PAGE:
Last Updated Apr 26, 2010 8:00 AM EDT
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You might want to know what you can do to get yourself out of this situation. First, stop blaming your employer for underpaying you. If you were worth more money you could find another job that paid more.
Second, stop stealing. Yes, by exaggerating the problems with the computers, what you are doing is stealing from your company. As I said previously, they could choose to press charges on this and you could end up in jail. The smaller the amount of money we're talking about here, the less likely this is, but don't count on it not happening.
Third, it's time to confess and offer restitution. Your boss does not want to deal with the hassle of figuring out that you're doing this, documenting the problem, getting approval from his managers and HR to fire you, and finally firing you. Honestly, bosses hate this type of thing. By going to your boss and confessing, admitting you were wrong, and offering to pay what you owe, you may be able to resign, secure a positive reference and put this behind you. There's a small possibility that your boss would even be willing to keep you on board.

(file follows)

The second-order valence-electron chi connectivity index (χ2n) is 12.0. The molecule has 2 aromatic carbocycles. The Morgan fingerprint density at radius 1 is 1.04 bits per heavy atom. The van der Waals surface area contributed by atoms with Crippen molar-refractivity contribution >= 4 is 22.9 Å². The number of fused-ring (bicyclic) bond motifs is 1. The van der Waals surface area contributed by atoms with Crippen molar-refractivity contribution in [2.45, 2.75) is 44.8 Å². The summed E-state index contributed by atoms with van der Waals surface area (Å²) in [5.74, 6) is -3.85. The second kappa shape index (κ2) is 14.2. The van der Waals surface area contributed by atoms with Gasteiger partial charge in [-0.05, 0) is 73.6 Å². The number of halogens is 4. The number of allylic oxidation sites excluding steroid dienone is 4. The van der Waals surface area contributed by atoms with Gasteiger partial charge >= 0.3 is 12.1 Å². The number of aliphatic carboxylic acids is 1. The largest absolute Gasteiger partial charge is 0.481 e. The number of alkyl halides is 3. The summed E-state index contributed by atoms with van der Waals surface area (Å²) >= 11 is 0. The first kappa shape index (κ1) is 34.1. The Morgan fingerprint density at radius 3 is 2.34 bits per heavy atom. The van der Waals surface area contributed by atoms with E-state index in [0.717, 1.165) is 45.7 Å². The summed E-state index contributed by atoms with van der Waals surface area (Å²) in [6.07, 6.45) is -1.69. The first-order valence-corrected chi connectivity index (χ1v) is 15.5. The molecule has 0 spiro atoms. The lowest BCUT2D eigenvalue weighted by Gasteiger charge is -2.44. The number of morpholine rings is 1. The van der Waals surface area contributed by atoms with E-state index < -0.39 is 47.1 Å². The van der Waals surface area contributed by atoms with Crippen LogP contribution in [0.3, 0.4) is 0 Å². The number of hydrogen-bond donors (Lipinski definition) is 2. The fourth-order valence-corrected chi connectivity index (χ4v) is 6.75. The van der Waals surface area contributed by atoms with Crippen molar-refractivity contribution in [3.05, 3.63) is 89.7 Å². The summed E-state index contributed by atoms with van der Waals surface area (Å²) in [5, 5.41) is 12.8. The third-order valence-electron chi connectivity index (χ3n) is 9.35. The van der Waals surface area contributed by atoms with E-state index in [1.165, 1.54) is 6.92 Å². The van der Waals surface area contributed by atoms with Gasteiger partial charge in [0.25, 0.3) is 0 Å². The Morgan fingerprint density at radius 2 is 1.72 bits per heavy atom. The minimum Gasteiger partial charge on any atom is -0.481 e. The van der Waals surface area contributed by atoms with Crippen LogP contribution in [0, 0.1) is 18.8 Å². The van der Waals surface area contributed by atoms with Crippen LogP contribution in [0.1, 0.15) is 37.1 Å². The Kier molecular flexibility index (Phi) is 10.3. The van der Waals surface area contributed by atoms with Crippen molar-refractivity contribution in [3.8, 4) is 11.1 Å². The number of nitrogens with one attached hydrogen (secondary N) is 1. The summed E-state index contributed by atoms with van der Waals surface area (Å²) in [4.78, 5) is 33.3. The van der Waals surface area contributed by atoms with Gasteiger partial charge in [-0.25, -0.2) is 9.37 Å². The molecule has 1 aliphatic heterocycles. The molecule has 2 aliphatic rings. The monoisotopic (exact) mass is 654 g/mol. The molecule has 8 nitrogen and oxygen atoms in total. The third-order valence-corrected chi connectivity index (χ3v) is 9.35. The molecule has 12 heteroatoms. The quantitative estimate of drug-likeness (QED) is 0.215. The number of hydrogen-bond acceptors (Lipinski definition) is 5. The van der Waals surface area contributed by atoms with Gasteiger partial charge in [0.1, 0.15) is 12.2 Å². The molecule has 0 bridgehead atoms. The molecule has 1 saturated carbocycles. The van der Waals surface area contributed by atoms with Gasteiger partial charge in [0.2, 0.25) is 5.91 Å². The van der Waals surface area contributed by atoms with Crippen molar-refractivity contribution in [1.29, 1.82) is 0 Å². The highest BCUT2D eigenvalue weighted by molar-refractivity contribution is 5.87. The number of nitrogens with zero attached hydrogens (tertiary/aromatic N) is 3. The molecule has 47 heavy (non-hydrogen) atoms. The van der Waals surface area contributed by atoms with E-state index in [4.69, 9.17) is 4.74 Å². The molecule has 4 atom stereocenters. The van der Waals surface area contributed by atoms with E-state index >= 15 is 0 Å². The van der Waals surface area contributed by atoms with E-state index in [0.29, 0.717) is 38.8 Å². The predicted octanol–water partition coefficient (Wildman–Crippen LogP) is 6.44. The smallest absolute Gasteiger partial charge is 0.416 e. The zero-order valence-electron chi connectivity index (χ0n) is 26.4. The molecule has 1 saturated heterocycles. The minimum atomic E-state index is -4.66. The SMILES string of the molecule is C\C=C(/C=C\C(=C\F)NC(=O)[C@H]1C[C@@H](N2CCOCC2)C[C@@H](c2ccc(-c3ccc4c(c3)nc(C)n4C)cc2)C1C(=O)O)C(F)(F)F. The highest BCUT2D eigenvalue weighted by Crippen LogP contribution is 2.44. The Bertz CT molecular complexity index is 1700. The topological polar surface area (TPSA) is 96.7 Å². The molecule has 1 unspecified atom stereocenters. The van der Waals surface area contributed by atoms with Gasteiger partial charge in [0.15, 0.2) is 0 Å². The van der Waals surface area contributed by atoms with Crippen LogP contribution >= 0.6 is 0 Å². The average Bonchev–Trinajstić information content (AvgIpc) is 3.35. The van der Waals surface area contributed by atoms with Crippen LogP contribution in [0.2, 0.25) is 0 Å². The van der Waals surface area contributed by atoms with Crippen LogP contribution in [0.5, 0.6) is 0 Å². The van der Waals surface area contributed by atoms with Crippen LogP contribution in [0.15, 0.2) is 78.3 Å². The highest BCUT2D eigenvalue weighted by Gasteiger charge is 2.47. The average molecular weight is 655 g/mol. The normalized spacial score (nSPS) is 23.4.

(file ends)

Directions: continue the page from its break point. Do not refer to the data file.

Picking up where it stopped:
Fourth, accept that even if you do these things, the company has every right to fire and prosecute you. But, by admitting your thievery, you lower these chances. If they figure it out on their own, I can almost guarantee an extremely unpleasant outcome for you. Because of this, you probably want to get your resume together and start looking for a new job. But, understand that even if you get a new job, you may not escape this.
The business world seems really big, but it's not. You will run into people who know you and people who know people you know everywhere you go. With a story of being fired for stealing attached to your name, your new employer could terminate you for this, even though their company wasn't directly affected.
The sooner you stop and confess, the smaller the impact on your career, and the less likely it is to ruin you.
Photo by Graham G-man Simpson, Flickr cc 2.0